If the counseling situation is as a pastor to a parishioner the level of involvement takes on a more robust attitude. The pastor should be very involved in the lives of his parishioners. He should pray for them, he should visit with them, he should marry their children to one another, he should go to their school plays, and he should be there when they die. A good pastor should weep with those who weep and laugh with those who laugh. He should be involved with his people and they with him. This should be the context of their lives. So, when things come up in the parishioner’s life, the pastor will have built up enough capital with the family so that they will love to allow him to help them. Involvement means fellowshipping with the people, being part of their lives, letting the church be a body and functioning as a body.
Empathy is feeling that accompanies involvement. When they hurt, he hurts. When they sin, the pastor feels responsible. When they have a baby, he is almost as excited about it as they are. Both involvement and empathy are good things. An effective counseling ministry needs to have both.
The difference between them can be significant if one is absent. If the pastor is not involved in the lives of his people, there will not be any empathy, the people will know it, and have a more difficult time trusting the pastor for his pastoral counsel. If the pastor is involved in the lives of the people, but does not have feelings of love and compassion for them, they will also feel that and it will affect the counseling process. It will be very difficult to come for counsel if the people do not believe the pastor cares deeply for them.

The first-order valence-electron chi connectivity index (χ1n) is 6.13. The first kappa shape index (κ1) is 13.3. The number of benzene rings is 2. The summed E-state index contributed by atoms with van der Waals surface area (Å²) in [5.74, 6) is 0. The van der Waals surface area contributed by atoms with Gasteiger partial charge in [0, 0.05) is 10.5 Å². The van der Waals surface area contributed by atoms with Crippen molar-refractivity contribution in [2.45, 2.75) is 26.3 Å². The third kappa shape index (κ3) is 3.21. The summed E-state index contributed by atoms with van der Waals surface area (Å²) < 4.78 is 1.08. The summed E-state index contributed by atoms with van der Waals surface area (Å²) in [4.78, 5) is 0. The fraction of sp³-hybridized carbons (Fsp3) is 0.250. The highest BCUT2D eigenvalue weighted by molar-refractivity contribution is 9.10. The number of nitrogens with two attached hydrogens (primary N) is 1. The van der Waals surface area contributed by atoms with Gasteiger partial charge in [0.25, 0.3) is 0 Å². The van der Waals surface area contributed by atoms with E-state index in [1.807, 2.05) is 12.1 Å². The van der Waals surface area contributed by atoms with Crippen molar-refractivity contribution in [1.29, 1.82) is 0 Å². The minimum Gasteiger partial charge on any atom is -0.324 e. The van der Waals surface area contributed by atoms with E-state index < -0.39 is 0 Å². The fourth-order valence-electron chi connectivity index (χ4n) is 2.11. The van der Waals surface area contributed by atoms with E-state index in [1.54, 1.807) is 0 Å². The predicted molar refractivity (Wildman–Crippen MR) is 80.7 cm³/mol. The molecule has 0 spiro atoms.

In the situation where the counselee is not a member of the pastor’s church, building empathy and involvement is very difficult. The counselor must be the kind of person who loves people in a way that they feel it immediately. It may take several sessions before a counselee will really tell the counselor what is on his heart. Until then he will only give glimpses into the real problem is. He doesn’t want to share his deepest feelings and the things that cause him guilt with someone he doesn’t trust and who he isn’t convinced loves him.
In this context, the counselor needs to work hard to hear the person’s story and diligently concentrate on really understanding what is going on in the counselee’s life. This is foundational to building this kind of trust. The counselor needs to work hard to feel what the counselee is feeling so that he can genuinely “weep with those who weep.” It is only when the counselee believes the counselor has heard him and knows him that he will freely to expose himself in a way that will allow godly healing to occur.